However, do not expect any professional mechanic to try this for more than one valid reason.

Also at times, there is enough corrosion on the converter that it is nearly impossible to get it off and back on.

If a mechanic tells you, the P0420 is ALWAYS the cat, take your car and run. He is either an idiot or a thief. As stated here, the best of all will be the mechanic who actually looks at the outputs of the sensors.

In my personal experience, my 2002 Sienna, which is now parked in Texas due to changing Mexican import laws, I had P0420 code a number of times. In every case, replacing the sensor or sensors fixed it. It had 222,000 miles on it when parked.

This is the first I’ve heard this idea that I can remember. Admittedly, it may be in an old thread that I don’t remember. :stuck_out_tongue_winking_eye:
Did they claim to have blown it out backwards after soaking?

I don’t think so. I first heard this on a Youtube video produced several years ago by Scotty Kilmer, who at that time had program like a mini-cartalk on a Houston station. That was the last option he listed. The first one was to put lacquer thinner in your gas tank. That stirred up this board like tossing a rock into a hornet’s nest. A search for Scotty Kilmer should bring it up. I did find postings for people who tried it and it mostly worked for them. There were also a lot of people who said it could not work, and they didn’t try it.

There was one, an older Honda, where it did damage. No newer cars reported that.

Soaking it would not likely damage the fuel system, of course. The problem with soaking it is getting it off and back on. If not too much corrosion might not be impossible.

Apparently the element does not wear out, which is what catalytic means But, it can be mechanically damaged, or I suppose burned up if it gets white hot. Or, as the soaking would indicate, be contaminated.

But, I find no evidence from any scientific source that in normal use, it “wears out” as some mechanics claim. Again, I say that is what catalytic means

I repeat that I have little experience with this. My 2002 Sienna had a lot of P0420 failures and in every case the sensors fixed it. It was almost all highway driving outside the Snow Zone, and the motor did not burn oil.

Re-reading I can see I did not adequately answer your question. The video showed the small pieces of white stuff floating out of the converter by themselves. I assumed they were formed by some strange phenomenon and covered the grid of rare earth so the cat did not work correctly because the grid did not contact the gases coming in, from a normally working system. And, when those white things were taken away, the grid again had exposure to the gases and they were burned up.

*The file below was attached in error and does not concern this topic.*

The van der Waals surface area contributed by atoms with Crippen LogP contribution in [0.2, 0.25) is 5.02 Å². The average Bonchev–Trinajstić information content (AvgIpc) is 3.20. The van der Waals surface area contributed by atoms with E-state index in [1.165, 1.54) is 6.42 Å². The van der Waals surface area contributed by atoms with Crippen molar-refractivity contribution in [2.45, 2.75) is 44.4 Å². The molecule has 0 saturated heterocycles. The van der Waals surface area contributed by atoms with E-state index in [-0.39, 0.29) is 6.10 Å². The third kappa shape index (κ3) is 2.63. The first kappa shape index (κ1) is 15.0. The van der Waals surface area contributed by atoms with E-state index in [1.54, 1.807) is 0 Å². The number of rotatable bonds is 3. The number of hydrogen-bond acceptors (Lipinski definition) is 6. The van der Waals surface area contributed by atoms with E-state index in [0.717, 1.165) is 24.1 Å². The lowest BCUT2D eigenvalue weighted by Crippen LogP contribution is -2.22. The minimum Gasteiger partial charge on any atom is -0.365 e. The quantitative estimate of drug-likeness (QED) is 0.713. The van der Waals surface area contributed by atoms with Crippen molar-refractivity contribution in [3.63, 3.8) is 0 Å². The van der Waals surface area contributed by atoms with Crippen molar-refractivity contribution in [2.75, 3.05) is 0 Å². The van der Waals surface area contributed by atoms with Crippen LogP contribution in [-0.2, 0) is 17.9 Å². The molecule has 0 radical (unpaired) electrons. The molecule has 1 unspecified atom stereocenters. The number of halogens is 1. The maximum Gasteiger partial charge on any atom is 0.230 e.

But if you’ve got a car that will not pass the tailpipe test because the cat is no longer doing its job, and there is no excessive oil consumption, overheating, no exhaust leaks, no faulty oxygen sensors, etc. . . . in other words, there are no factors that led to the cat’s demise . . . what would YOU call it?

Even though the term “worn out” may not be technically accurate, it sure seems to describe the situation quite nicely

And let’s suppose that the catalytic converter was replaced, and the car then passed the tailpipe test with flying colors

To be clear, I’m not talking about P0420 codes. Forget about oxygen sensors and codes for a moment. I’m talking about a scenario where the 5-gas analyzer tells you crystal clear that the cat isn’t doing what it’s supposed to

I’ve seen these scenarios a few times

By the way, I have no opinion about soaking cats, because I’ve never heard about such things, outside of this particular website

Now we can get back to codes . . .

And this is not the scenarios you’ve brought up repeatedly

I’ve seen a few cases where the cat’s not doing its job, and the 5-gas analyzer will prove this conclusively. Yet there never was a P0420, not even a pending code

My point is that the codes and the oxygen sensor don’t always tell the whole story

And I’ll bet some of the other pro wrenchers on this forum have similar stories to tell

I’m not saying you’re wrong. In fact, I value your experience and like reading what you have to say, in spite of the fact that we’ve disagreed in the past, and probably will do so in the future

I’m just coming at things from a different angle, and offering my own opinions and experiences

In my own 75 years of life experience, I have learned that when two people disagree about semantics, there is usually a reason. Of course, a too common reason is someone is being anal, like the people who freak out when an old posting is brought up FROM THE INCREDIBLE REPOSITORY OF KNOWLEDGE THAT THIS BOARD REPRESENTS. They don’t seem to understand that a 2008 posting about a new 2008 car may still be relevant today. I sometimes think they look at postings as a current event, and not as an addition to the repository of knowledge.